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Trump signs order targeting social media after tweets flagged

Published : Friday, 29 May, 2020 at 5:35 AM  Count : 434

 US President Donald Trump holds up a front page of the New York Post as he speaks to reporters while discussing an executive order on social media companies, at the White House in Washington, D.C., USA, on May 28, 2020. © Jonathan Ernst, REUTERS

US President Donald Trump holds up a front page of the New York Post as he speaks to reporters while discussing an executive order on social media companies, at the White House in Washington, D.C., USA, on May 28, 2020. © Jonathan Ernst, REUTERS


US President Donald Trump has signed an executive order aimed at removing some of the legal protections given to social media platforms.

It gives regulators the power to pursue legal actions against firms such as Facebook and Twitter for the way they police content on their platforms.

President Trump accused social media platforms of having "unchecked power" while signing the order.

The order is expected to face legal challenges.

Critics and several legal experts says the US Congress or the court system must be involved to change the current legal understanding of protections for these platforms.

Mr Trump has regularly accused social media platforms of stifling or censoring conservative voices.

On Wednesday, Mr Trump accused Twitter of election interference, after it added fact-check links to two of his tweets.

"Big action to follow," he tweeted.

What does the executive order say?

The order sets out to clarify the Communications Decency Act, a US law that offers online platforms such as Facebook, Twitter and YouTube legal protection in certain situations.

Under Section 230 of the law, social networks are not generally held responsible for content posted by their users, but can engage in "good-Samaritan blocking", such as removing content that is obscene, harassing or violent.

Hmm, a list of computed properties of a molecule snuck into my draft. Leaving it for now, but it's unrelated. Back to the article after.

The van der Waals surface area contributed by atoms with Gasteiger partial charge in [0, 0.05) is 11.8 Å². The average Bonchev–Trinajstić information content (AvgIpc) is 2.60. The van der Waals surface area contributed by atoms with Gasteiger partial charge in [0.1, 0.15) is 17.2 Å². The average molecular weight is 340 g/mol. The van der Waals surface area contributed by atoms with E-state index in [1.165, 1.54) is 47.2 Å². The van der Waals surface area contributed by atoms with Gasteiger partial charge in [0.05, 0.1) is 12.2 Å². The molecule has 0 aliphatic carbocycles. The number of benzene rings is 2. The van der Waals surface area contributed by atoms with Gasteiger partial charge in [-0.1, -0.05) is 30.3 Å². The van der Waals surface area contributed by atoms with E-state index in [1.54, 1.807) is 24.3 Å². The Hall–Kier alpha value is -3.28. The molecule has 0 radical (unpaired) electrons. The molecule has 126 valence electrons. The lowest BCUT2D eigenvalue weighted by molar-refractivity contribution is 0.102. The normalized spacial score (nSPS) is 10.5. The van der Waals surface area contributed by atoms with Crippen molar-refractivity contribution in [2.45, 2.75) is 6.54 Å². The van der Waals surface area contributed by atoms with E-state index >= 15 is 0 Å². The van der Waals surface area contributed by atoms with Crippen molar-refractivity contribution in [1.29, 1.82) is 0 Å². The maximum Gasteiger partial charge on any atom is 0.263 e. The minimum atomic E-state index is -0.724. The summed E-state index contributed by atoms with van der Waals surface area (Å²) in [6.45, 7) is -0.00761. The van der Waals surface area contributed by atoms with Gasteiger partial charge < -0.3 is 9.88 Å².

The executive order points out that this legal immunity does not apply if a social network edits content posted by its users.

It also says "deceptive" blocking of posts, including removing a post for reasons other than those described in a website's terms of service, should not be offered immunity.

Republican senator Marco Rubio is among those arguing that the platforms take on the role of a "publisher" when they add fact-check labels to specific posts.

"The law still protects social media companies like Twitter because they are considered forums not publishers," Mr Rubio said.

"But if they have now decided to exercise an editorial role like a publisher, then they should no longer be shielded from liability and treated as publishers under the law."

A draft of the executive order circulated earlier on Thursday also called

• The Federal Communications Commission (FCC) to spell out what type of content blocking will be considered deceptive, pretextual or inconsistent with a service provider's terms and conditions





• A review of government advertising on social-media sites and whether those platforms impose viewpoint-based restrictions

• The re-establishment of the White House "tech bias reporting tool" that lets citizens report unfair treatment by social networks

BBC/ALM

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